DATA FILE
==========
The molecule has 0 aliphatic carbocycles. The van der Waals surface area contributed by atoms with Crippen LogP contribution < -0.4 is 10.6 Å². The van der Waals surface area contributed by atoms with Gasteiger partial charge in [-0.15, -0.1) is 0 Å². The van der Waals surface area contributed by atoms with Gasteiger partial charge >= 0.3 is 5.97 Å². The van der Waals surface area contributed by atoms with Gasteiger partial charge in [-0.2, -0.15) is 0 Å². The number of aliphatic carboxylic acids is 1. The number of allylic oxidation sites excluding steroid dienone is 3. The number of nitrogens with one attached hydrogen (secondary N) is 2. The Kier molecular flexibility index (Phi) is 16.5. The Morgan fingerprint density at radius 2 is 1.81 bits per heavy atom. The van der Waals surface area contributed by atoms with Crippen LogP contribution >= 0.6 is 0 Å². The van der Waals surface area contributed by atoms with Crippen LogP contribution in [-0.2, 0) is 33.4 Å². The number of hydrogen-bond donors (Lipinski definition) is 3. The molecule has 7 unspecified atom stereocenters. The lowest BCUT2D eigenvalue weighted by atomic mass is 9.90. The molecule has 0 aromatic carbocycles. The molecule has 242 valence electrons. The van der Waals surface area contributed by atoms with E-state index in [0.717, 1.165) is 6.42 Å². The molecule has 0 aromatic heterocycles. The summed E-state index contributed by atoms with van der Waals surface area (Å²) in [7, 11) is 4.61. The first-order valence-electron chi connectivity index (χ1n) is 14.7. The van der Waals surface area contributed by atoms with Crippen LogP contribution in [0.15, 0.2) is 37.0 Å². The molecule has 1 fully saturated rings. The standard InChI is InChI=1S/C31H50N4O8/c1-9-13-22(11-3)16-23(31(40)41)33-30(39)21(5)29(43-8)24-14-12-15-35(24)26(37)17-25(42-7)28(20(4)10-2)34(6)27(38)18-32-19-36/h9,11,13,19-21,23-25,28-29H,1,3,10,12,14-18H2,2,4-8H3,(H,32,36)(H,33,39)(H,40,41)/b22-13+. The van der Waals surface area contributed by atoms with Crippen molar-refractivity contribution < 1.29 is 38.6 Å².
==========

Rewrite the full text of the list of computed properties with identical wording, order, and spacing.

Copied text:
The molecule has 0 aliphatic carbocycles. The van der Waals surface area contributed by atoms with Crippen LogP contribution < -0.4 is 10.6 Å². The van der Waals surface area contributed by atoms with Gasteiger partial charge in [-0.15, -0.1) is 0 Å². The van der Waals surface area contributed by atoms with Gasteiger partial charge >= 0.3 is 5.97 Å². The van der Waals surface area contributed by atoms with Gasteiger partial charge in [-0.2, -0.15) is 0 Å². The number of aliphatic carboxylic acids is 1. The number of allylic oxidation sites excluding steroid dienone is 3. The number of nitrogens with one attached hydrogen (secondary N) is 2. The Kier molecular flexibility index (Phi) is 16.5. The Morgan fingerprint density at radius 2 is 1.81 bits per heavy atom. The van der Waals surface area contributed by atoms with Crippen LogP contribution >= 0.6 is 0 Å². The van der Waals surface area contributed by atoms with Crippen LogP contribution in [-0.2, 0) is 33.4 Å². The number of hydrogen-bond donors (Lipinski definition) is 3. The molecule has 7 unspecified atom stereocenters. The lowest BCUT2D eigenvalue weighted by atomic mass is 9.90. The molecule has 0 aromatic carbocycles. The molecule has 242 valence electrons. The van der Waals surface area contributed by atoms with E-state index in [0.717, 1.165) is 6.42 Å². The molecule has 0 aromatic heterocycles. The summed E-state index contributed by atoms with van der Waals surface area (Å²) in [7, 11) is 4.61. The first-order valence-electron chi connectivity index (χ1n) is 14.7. The van der Waals surface area contributed by atoms with Crippen LogP contribution in [0.15, 0.2) is 37.0 Å². The molecule has 1 fully saturated rings. The standard InChI is InChI=1S/C31H50N4O8/c1-9-13-22(11-3)16-23(31(40)41)33-30(39)21(5)29(43-8)24-14-12-15-35(24)26(37)17-25(42-7)28(20(4)10-2)34(6)27(38)18-32-19-36/h9,11,13,19-21,23-25,28-29H,1,3,10,12,14-18H2,2,4-8H3,(H,32,36)(H,33,39)(H,40,41)/b22-13+. The van der Waals surface area contributed by atoms with Crippen molar-refractivity contribution < 1.29 is 38.6 Å².